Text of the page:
Christians within its jurisdiction in Turkey and a number of other
      countries. In addition, it provides a point of unity among the
      autocephalous Orthodox Churches, and coordinates their common witness and
      service.

      We are deeply concerned that the Ecumenical Patriarchate today is subject to
      severe restrictions placed upon it by the Turkish government. For example,
      by decisions reached in 1923 and 1970, the government imposed significant
      limitations on the election of the Ecumenical Patriarch. Even today, the
      Turkish state does not recognize the historic role that the Patriarch plays
      among Orthodox Christians outside Turkey. The Turkish government closed the
      Patriarchate's Theological School on the island of Halki in 1971 and, in
      spite of numerous appeals from governmental and religious authorities, still
      does not allow it to reopen, severely limiting the Patriarchate's ability to
      train candidates for the ministry. In addition, the Patriarchate has
      recently suffered the confiscation of a number of its churches and other
      properties by the government.

      We very much regret these restrictions placed on the ministry of the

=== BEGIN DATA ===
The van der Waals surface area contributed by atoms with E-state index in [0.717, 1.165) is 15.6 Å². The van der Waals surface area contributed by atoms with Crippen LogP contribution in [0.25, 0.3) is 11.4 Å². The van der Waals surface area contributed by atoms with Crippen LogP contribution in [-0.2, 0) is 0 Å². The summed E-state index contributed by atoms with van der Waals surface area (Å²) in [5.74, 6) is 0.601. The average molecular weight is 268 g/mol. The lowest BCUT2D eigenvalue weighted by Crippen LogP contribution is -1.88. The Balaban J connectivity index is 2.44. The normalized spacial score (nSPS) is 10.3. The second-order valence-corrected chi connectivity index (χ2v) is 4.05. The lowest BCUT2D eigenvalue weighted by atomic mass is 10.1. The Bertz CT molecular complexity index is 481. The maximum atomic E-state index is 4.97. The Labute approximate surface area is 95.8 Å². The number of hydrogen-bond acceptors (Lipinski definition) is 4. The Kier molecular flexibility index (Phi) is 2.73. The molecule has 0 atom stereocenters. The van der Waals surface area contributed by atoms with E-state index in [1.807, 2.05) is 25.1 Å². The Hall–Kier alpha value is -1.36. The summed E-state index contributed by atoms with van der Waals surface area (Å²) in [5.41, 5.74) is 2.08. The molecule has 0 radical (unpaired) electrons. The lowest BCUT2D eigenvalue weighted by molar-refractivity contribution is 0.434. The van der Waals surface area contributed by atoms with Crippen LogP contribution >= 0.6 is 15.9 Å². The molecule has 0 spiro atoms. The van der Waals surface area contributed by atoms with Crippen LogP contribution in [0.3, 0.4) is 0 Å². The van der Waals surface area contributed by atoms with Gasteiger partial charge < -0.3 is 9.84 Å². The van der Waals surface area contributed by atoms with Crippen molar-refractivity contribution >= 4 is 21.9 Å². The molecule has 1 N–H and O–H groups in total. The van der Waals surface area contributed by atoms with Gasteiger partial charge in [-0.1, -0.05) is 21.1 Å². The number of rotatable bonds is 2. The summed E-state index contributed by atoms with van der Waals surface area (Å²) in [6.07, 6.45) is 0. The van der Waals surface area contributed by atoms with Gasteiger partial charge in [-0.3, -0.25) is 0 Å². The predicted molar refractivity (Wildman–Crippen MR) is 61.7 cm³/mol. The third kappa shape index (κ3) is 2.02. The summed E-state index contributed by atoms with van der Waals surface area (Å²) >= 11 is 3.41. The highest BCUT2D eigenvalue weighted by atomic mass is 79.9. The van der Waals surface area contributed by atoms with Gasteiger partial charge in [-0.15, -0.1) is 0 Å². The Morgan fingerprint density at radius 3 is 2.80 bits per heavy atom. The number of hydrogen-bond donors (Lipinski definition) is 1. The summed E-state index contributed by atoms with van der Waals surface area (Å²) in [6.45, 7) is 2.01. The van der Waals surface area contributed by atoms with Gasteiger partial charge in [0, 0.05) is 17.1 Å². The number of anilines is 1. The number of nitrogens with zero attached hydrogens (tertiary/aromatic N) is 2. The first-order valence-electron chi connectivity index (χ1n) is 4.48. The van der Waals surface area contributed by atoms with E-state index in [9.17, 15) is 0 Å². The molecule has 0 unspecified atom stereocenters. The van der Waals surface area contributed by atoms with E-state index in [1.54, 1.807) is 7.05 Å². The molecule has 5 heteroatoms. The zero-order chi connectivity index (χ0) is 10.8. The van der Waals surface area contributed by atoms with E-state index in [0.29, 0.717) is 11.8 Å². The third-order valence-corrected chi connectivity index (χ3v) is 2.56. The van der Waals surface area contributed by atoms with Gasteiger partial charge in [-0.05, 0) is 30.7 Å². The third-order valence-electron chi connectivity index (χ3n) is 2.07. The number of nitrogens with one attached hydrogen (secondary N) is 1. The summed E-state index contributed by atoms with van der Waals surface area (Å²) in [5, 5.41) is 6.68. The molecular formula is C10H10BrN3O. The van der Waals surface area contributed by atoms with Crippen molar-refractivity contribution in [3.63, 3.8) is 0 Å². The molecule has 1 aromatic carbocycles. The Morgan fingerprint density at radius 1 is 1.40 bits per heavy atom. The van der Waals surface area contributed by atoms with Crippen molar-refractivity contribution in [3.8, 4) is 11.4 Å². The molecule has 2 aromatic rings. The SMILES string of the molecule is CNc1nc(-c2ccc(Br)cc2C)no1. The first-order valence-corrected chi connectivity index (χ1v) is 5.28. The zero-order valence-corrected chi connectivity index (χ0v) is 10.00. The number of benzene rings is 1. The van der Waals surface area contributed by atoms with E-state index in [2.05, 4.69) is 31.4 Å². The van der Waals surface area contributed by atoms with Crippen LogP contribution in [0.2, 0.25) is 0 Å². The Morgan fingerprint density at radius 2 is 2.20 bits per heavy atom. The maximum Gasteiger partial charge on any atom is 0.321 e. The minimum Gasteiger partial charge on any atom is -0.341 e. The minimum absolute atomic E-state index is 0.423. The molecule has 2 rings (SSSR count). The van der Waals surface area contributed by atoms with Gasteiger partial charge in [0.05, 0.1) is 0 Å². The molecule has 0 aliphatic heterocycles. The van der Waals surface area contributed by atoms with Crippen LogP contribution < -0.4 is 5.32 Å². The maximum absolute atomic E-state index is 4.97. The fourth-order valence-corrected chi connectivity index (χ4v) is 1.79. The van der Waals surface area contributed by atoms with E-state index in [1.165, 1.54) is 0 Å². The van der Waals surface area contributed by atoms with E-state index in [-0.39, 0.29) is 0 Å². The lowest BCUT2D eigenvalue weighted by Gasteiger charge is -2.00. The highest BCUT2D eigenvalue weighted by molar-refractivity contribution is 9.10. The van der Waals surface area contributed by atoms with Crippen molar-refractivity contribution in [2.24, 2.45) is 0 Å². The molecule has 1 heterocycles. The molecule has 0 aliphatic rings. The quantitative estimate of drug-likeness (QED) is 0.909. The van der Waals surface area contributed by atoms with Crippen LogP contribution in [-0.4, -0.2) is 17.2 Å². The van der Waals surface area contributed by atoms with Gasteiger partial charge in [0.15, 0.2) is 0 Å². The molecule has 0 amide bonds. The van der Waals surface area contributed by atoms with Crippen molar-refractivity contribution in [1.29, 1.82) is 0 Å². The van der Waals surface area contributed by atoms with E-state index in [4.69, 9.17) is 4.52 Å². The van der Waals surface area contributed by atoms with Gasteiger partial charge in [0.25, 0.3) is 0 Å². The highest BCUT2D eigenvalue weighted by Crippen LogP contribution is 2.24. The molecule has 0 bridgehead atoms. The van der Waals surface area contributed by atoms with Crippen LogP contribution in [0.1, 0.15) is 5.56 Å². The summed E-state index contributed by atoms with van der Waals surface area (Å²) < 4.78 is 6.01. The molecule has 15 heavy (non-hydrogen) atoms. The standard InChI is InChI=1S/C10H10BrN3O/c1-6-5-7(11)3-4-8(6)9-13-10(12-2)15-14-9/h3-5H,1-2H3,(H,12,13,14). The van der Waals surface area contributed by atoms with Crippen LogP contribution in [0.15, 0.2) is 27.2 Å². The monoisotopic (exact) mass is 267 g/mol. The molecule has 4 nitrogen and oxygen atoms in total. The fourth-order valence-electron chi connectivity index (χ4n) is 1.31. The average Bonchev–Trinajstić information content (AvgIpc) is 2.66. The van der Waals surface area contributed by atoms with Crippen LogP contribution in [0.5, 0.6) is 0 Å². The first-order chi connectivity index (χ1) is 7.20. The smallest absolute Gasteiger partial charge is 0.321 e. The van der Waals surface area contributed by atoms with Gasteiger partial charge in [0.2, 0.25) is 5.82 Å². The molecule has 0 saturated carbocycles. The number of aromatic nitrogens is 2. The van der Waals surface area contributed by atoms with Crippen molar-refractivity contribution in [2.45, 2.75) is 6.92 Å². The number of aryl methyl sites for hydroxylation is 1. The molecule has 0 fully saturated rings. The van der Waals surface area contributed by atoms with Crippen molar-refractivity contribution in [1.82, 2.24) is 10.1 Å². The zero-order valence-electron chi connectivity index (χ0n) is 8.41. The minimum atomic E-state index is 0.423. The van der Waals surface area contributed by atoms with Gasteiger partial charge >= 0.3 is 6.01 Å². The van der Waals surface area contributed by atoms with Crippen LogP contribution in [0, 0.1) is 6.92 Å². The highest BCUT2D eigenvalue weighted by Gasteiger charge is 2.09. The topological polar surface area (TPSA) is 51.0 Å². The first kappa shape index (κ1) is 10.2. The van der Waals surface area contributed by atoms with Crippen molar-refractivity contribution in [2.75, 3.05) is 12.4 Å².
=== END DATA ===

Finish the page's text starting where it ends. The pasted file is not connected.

Ecumenical Patriarchate both within Turkey and abroad. At the same time, we
      commend those Turkish government leaders and citizens who advocate greater
      human rights and religious toleration within the country. The visit of Pope
      Benedict XVI to the Ecumenical Patriarchate in late November will highlight
      once again the crucial role played by the Ecumenical Patriarchate for many
      centuries not only among the Orthodox Churches but also in the broader
      Christian world.

      Both Pope Benedict XVI and Ecumenical Patriarch Bartholomew have affirmed
      their desire to heal the division between our churches, and to contribute to
      healing the wounds of our societies. They have affirmed the need for
      Christians to be people of reconciliation and peace. They have called for
      mutual understanding among all faiths, and for the elimination of
      misunderstanding, prejudice and injustice wherever they may be found. We
      pray that the meeting of the Pope and the Ecumenical Patriarch will
      contribute to the unity of the churches and to the reconciliation of all
      peoples.


      October 28, 2006
      Saint Paul's College
      Washington, DC


      The North American Orthodox-Catholic Theological Consultation is sponsored
      jointly by the Standing Conference of Canonical Orthodox Bishops in the
      Americas (SCOBA), the Bishops' Committee for Ecumenical and Interreligious
      Affairs of the United States Conference of Catholic Bishops (USCCB), and the
      Canadian Conference of Catholic Bishops. Since its establishment in 1965,
      the Consultation has issued 22 agreed statements on various topics. All
      these texts are now available on the website of the USCCB at
      http://www.usccb.org/seia/officialdialogues.shtml and on the SCOBA website
      at <http://www.scoba.us/resources/index.asp>
      http://www.scoba.us/resources/index.asp